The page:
THE much-feared ash dieback disease has been found at a nursery near Rugby.
Initial tests by Government scientists have confirmed the fungus in one batch at Bernhard’s Nursery on the Straight Mile in Bourton.
Further checks are taking place to find out whether the tree was grown in the UK or imported.
More than 100,000 trees have been destroyed in the UK to slow the spread of the disease.
The fungal spores are thought to spread on the wind, although there are concerns that they may also be transferred from fallen leaves.
The Government has advised walkers to wash their boots to help limit the spread of the disease.
Steve Trotter, chief executive of Warwickshire Wildlife Trust, said: “It is very worrying.
“It is potentially very bad news for wildlife and our landscapes if the disease is as bad as it could be.”
He said the trust would be keeping a careful watch on its nature reserves for the early signs of the disease.
Trees cannot be vaccinated and there is no known cure for ash dieback.
Mr Trotter added: “Ash is our third most common tree, really important in hedgerows and woodlands.
“They support over 100 species of insect, on which birds feed and all sorts of other wildlife feed.”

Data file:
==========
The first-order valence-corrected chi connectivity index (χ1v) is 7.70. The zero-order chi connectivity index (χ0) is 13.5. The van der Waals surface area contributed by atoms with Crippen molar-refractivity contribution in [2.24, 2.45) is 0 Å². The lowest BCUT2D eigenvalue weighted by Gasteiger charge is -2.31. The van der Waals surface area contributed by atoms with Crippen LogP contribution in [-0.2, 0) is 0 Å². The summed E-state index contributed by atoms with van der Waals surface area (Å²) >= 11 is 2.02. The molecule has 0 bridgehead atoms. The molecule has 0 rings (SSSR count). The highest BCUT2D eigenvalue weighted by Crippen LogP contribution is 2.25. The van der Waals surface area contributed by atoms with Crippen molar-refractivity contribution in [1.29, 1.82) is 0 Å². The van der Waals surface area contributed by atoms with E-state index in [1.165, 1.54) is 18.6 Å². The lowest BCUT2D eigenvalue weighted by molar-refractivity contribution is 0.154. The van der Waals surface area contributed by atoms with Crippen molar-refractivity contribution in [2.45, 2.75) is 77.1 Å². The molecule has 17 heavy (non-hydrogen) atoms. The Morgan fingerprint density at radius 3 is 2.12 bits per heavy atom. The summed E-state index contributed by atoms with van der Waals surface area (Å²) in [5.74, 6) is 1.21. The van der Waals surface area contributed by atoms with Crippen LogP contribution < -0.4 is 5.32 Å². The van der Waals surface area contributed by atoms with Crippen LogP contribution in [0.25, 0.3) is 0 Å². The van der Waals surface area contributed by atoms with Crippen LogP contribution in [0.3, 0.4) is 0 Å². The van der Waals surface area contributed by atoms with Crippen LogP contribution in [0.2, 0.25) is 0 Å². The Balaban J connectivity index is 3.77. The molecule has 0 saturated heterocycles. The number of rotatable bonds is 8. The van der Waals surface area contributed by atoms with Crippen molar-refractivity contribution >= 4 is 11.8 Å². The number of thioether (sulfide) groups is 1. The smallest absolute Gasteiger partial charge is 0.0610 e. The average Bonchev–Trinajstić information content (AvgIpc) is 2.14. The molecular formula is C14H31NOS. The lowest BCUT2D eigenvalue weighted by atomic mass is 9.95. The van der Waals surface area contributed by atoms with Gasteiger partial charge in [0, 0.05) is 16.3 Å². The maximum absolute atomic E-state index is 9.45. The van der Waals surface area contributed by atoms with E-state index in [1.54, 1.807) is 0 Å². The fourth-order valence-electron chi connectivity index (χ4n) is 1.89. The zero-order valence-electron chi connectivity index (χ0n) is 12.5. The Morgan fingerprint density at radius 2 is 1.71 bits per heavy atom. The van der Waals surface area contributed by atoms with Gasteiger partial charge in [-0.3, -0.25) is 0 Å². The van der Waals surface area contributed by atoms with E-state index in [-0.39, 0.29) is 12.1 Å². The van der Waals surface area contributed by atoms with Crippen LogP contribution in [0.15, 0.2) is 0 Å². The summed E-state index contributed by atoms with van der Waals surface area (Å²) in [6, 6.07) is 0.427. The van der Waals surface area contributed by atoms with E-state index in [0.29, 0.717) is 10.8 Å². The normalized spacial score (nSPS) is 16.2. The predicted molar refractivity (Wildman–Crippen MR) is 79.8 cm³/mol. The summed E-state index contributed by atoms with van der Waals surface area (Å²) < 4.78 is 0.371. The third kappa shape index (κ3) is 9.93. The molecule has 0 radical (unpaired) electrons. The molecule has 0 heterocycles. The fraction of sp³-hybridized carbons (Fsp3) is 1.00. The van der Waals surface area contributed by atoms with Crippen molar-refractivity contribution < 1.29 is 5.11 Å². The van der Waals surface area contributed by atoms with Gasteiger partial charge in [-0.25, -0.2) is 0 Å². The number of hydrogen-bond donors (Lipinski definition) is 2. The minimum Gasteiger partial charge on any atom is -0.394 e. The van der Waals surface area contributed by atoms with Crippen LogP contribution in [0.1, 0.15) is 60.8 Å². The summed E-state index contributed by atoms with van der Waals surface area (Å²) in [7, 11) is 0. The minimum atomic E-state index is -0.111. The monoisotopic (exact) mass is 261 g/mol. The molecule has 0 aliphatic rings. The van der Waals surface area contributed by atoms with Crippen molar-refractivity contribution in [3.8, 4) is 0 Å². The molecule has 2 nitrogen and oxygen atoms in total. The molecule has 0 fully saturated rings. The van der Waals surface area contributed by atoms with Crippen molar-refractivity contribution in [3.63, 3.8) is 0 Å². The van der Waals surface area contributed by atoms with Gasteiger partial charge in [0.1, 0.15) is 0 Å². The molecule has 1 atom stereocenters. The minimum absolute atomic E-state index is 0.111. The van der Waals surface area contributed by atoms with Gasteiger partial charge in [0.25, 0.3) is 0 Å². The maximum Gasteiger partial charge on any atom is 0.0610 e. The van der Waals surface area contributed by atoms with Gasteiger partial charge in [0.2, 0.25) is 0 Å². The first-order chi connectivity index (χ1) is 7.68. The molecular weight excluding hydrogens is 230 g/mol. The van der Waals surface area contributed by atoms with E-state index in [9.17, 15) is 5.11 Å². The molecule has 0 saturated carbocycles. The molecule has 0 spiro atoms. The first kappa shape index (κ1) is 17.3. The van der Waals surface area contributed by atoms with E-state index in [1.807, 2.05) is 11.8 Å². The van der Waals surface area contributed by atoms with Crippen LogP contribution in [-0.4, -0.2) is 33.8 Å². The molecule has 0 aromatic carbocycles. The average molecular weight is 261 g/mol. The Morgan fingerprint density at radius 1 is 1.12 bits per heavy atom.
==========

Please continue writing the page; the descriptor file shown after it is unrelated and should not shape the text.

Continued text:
Ash dieback, chalara fraxinea, has swept across Europe and is now putting Britain’s 80 million ash trees at deadly risk.
Peter Thorne, reserves officer for the trust, said: “We urge visitors to our nature reserves and elsewhere in Warwickshire, Coventry and Solihull to be vigilant and report any concerns they may have about ash dieback disease to Warwickshire Wildlife Trust.”
Ash dieback disease is characterised by wilting and black or brown discolouration of leaves, small blemishes or lesions on the bark and withered tree tops and shoots.
Anyone who thinks they have spotted symptoms of the disease should contact the Forestry Commission Plant Health Service on 0131 314 6414 or Warwickshire Wildlife Trust on (024) 7630 2912.
No-one from Bernhard’s Nusery was available for comment as the Advertiser went to press.